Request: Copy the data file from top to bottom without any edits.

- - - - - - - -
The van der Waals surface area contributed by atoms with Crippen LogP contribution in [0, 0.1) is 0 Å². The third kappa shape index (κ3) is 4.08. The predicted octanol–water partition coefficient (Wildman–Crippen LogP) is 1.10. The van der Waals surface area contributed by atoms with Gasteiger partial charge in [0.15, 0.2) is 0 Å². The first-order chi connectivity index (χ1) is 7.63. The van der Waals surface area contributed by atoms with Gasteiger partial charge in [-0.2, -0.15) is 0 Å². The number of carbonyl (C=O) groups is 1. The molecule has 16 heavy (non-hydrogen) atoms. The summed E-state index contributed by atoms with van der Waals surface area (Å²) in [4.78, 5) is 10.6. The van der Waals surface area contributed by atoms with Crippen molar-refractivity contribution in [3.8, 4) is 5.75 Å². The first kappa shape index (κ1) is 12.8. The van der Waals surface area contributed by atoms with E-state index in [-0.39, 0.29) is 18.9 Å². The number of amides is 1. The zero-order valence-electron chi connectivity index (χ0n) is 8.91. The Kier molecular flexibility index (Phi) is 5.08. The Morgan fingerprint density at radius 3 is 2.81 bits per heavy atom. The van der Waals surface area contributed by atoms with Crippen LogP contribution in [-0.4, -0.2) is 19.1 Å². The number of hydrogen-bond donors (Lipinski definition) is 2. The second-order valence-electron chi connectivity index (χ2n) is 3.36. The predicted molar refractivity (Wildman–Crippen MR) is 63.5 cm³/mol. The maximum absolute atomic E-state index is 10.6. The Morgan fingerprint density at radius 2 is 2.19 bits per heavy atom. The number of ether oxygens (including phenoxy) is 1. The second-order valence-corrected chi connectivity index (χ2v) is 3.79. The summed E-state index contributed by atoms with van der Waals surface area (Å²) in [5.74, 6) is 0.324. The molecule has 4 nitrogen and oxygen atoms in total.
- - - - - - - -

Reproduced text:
The van der Waals surface area contributed by atoms with Crippen LogP contribution in [0, 0.1) is 0 Å². The third kappa shape index (κ3) is 4.08. The predicted octanol–water partition coefficient (Wildman–Crippen LogP) is 1.10. The van der Waals surface area contributed by atoms with Gasteiger partial charge in [0.15, 0.2) is 0 Å². The first-order chi connectivity index (χ1) is 7.63. The van der Waals surface area contributed by atoms with Gasteiger partial charge in [-0.2, -0.15) is 0 Å². The number of carbonyl (C=O) groups is 1. The molecule has 16 heavy (non-hydrogen) atoms. The summed E-state index contributed by atoms with van der Waals surface area (Å²) in [4.78, 5) is 10.6. The van der Waals surface area contributed by atoms with Crippen molar-refractivity contribution in [3.8, 4) is 5.75 Å². The first kappa shape index (κ1) is 12.8. The van der Waals surface area contributed by atoms with E-state index in [-0.39, 0.29) is 18.9 Å². The number of amides is 1. The zero-order valence-electron chi connectivity index (χ0n) is 8.91. The Kier molecular flexibility index (Phi) is 5.08. The Morgan fingerprint density at radius 3 is 2.81 bits per heavy atom. The van der Waals surface area contributed by atoms with Crippen LogP contribution in [-0.4, -0.2) is 19.1 Å². The number of hydrogen-bond donors (Lipinski definition) is 2. The second-order valence-electron chi connectivity index (χ2n) is 3.36. The predicted molar refractivity (Wildman–Crippen MR) is 63.5 cm³/mol. The maximum absolute atomic E-state index is 10.6. The Morgan fingerprint density at radius 2 is 2.19 bits per heavy atom. The number of ether oxygens (including phenoxy) is 1. The second-order valence-corrected chi connectivity index (χ2v) is 3.79. The summed E-state index contributed by atoms with van der Waals surface area (Å²) in [5.74, 6) is 0.324. The molecule has 4 nitrogen and oxygen atoms in total.